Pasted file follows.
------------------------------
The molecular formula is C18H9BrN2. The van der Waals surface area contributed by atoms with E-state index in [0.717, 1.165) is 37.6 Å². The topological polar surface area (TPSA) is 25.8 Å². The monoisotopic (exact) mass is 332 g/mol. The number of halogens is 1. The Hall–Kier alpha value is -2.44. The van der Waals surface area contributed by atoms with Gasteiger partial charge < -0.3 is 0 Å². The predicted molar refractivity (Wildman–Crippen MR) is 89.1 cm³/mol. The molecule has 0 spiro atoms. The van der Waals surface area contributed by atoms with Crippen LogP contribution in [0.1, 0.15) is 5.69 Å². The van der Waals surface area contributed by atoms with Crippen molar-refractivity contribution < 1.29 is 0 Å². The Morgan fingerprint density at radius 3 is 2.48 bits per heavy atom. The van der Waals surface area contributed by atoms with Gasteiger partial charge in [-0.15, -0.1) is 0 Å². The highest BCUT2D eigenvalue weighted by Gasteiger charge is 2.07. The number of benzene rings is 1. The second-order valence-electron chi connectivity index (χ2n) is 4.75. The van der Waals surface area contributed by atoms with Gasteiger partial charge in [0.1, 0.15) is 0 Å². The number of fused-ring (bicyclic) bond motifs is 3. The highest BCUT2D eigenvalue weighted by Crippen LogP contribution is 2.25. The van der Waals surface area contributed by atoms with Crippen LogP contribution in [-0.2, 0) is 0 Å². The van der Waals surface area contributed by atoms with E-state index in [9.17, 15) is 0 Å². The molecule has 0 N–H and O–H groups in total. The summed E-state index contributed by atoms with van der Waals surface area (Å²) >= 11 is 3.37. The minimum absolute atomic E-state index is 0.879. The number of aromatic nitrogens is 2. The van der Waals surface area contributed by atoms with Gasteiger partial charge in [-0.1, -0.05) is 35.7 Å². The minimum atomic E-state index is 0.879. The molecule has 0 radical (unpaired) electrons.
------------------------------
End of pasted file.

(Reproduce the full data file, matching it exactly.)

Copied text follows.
The molecular formula is C18H9BrN2. The van der Waals surface area contributed by atoms with E-state index in [0.717, 1.165) is 37.6 Å². The topological polar surface area (TPSA) is 25.8 Å². The monoisotopic (exact) mass is 332 g/mol. The number of halogens is 1. The Hall–Kier alpha value is -2.44. The van der Waals surface area contributed by atoms with Gasteiger partial charge < -0.3 is 0 Å². The predicted molar refractivity (Wildman–Crippen MR) is 89.1 cm³/mol. The molecule has 0 spiro atoms. The van der Waals surface area contributed by atoms with Crippen LogP contribution in [0.1, 0.15) is 5.69 Å². The van der Waals surface area contributed by atoms with Crippen molar-refractivity contribution < 1.29 is 0 Å². The Morgan fingerprint density at radius 3 is 2.48 bits per heavy atom. The van der Waals surface area contributed by atoms with Gasteiger partial charge in [-0.15, -0.1) is 0 Å². The highest BCUT2D eigenvalue weighted by Gasteiger charge is 2.07. The number of benzene rings is 1. The second-order valence-electron chi connectivity index (χ2n) is 4.75. The van der Waals surface area contributed by atoms with Gasteiger partial charge in [0.1, 0.15) is 0 Å². The number of fused-ring (bicyclic) bond motifs is 3. The highest BCUT2D eigenvalue weighted by Crippen LogP contribution is 2.25. The van der Waals surface area contributed by atoms with Crippen LogP contribution in [-0.2, 0) is 0 Å². The van der Waals surface area contributed by atoms with E-state index in [9.17, 15) is 0 Å². The molecule has 0 N–H and O–H groups in total. The summed E-state index contributed by atoms with van der Waals surface area (Å²) >= 11 is 3.37. The minimum absolute atomic E-state index is 0.879. The number of aromatic nitrogens is 2. The van der Waals surface area contributed by atoms with Gasteiger partial charge in [-0.1, -0.05) is 35.7 Å². The minimum atomic E-state index is 0.879. The molecule has 0 radical (unpaired) electrons.